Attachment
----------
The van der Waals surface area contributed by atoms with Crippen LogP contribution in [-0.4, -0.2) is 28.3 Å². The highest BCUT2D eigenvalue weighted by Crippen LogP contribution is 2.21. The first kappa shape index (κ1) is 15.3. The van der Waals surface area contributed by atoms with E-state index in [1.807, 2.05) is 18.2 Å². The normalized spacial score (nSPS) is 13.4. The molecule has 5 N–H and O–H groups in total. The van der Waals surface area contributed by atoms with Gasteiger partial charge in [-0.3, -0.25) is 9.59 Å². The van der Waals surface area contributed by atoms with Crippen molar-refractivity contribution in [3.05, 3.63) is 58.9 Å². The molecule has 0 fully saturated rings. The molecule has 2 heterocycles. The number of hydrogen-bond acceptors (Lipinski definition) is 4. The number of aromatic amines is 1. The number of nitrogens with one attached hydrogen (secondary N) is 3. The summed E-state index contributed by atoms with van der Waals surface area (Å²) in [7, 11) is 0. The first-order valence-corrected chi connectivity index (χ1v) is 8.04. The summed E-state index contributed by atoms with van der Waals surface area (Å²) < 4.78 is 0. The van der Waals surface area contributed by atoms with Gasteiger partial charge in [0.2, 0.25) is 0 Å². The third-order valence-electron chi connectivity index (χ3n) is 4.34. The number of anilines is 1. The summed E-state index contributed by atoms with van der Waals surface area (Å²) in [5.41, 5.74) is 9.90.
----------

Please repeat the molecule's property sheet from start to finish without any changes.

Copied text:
The van der Waals surface area contributed by atoms with Crippen LogP contribution in [-0.4, -0.2) is 28.3 Å². The highest BCUT2D eigenvalue weighted by Crippen LogP contribution is 2.21. The first kappa shape index (κ1) is 15.3. The van der Waals surface area contributed by atoms with E-state index in [1.807, 2.05) is 18.2 Å². The normalized spacial score (nSPS) is 13.4. The molecule has 5 N–H and O–H groups in total. The van der Waals surface area contributed by atoms with Gasteiger partial charge in [-0.3, -0.25) is 9.59 Å². The van der Waals surface area contributed by atoms with Crippen molar-refractivity contribution in [3.05, 3.63) is 58.9 Å². The molecule has 0 fully saturated rings. The molecule has 2 heterocycles. The number of hydrogen-bond acceptors (Lipinski definition) is 4. The number of aromatic amines is 1. The number of nitrogens with one attached hydrogen (secondary N) is 3. The summed E-state index contributed by atoms with van der Waals surface area (Å²) in [7, 11) is 0. The first-order valence-corrected chi connectivity index (χ1v) is 8.04. The summed E-state index contributed by atoms with van der Waals surface area (Å²) < 4.78 is 0. The van der Waals surface area contributed by atoms with Gasteiger partial charge in [0.2, 0.25) is 0 Å². The third-order valence-electron chi connectivity index (χ3n) is 4.34. The number of anilines is 1. The summed E-state index contributed by atoms with van der Waals surface area (Å²) in [5.41, 5.74) is 9.90.